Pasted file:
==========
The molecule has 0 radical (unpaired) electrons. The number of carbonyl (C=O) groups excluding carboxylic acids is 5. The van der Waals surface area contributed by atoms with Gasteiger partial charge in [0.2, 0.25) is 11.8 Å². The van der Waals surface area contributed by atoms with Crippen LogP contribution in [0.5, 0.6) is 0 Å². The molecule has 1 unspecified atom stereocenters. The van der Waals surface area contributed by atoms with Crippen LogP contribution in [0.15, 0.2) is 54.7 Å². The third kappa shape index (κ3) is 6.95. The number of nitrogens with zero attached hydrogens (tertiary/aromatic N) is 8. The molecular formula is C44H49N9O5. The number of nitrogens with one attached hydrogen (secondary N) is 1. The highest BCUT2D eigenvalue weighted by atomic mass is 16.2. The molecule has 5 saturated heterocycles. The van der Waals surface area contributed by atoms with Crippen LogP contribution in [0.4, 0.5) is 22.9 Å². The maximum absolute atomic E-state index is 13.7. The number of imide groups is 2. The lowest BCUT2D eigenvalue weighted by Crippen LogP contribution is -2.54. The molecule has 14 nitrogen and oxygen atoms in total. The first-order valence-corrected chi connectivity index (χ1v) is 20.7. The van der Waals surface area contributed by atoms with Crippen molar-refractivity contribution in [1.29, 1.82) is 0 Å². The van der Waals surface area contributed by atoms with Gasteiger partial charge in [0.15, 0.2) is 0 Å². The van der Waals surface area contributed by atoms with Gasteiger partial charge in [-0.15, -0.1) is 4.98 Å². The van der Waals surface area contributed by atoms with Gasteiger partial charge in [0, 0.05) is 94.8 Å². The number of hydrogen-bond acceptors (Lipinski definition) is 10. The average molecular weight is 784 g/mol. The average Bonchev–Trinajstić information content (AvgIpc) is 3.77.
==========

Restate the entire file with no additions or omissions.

The molecule has 0 radical (unpaired) electrons. The number of carbonyl (C=O) groups excluding carboxylic acids is 5. The van der Waals surface area contributed by atoms with Gasteiger partial charge in [0.2, 0.25) is 11.8 Å². The van der Waals surface area contributed by atoms with Crippen LogP contribution in [0.5, 0.6) is 0 Å². The molecule has 1 unspecified atom stereocenters. The van der Waals surface area contributed by atoms with Crippen LogP contribution in [0.15, 0.2) is 54.7 Å². The third kappa shape index (κ3) is 6.95. The number of nitrogens with zero attached hydrogens (tertiary/aromatic N) is 8. The molecular formula is C44H49N9O5. The number of nitrogens with one attached hydrogen (secondary N) is 1. The highest BCUT2D eigenvalue weighted by atomic mass is 16.2. The molecule has 5 saturated heterocycles. The van der Waals surface area contributed by atoms with Crippen LogP contribution in [0.4, 0.5) is 22.9 Å². The maximum absolute atomic E-state index is 13.7. The number of imide groups is 2. The lowest BCUT2D eigenvalue weighted by Crippen LogP contribution is -2.54. The molecule has 14 nitrogen and oxygen atoms in total. The first-order valence-corrected chi connectivity index (χ1v) is 20.7. The van der Waals surface area contributed by atoms with Crippen molar-refractivity contribution in [1.29, 1.82) is 0 Å². The van der Waals surface area contributed by atoms with Gasteiger partial charge in [0.15, 0.2) is 0 Å². The van der Waals surface area contributed by atoms with Gasteiger partial charge in [-0.15, -0.1) is 4.98 Å². The van der Waals surface area contributed by atoms with Gasteiger partial charge in [0, 0.05) is 94.8 Å². The number of hydrogen-bond acceptors (Lipinski definition) is 10. The average molecular weight is 784 g/mol. The average Bonchev–Trinajstić information content (AvgIpc) is 3.77.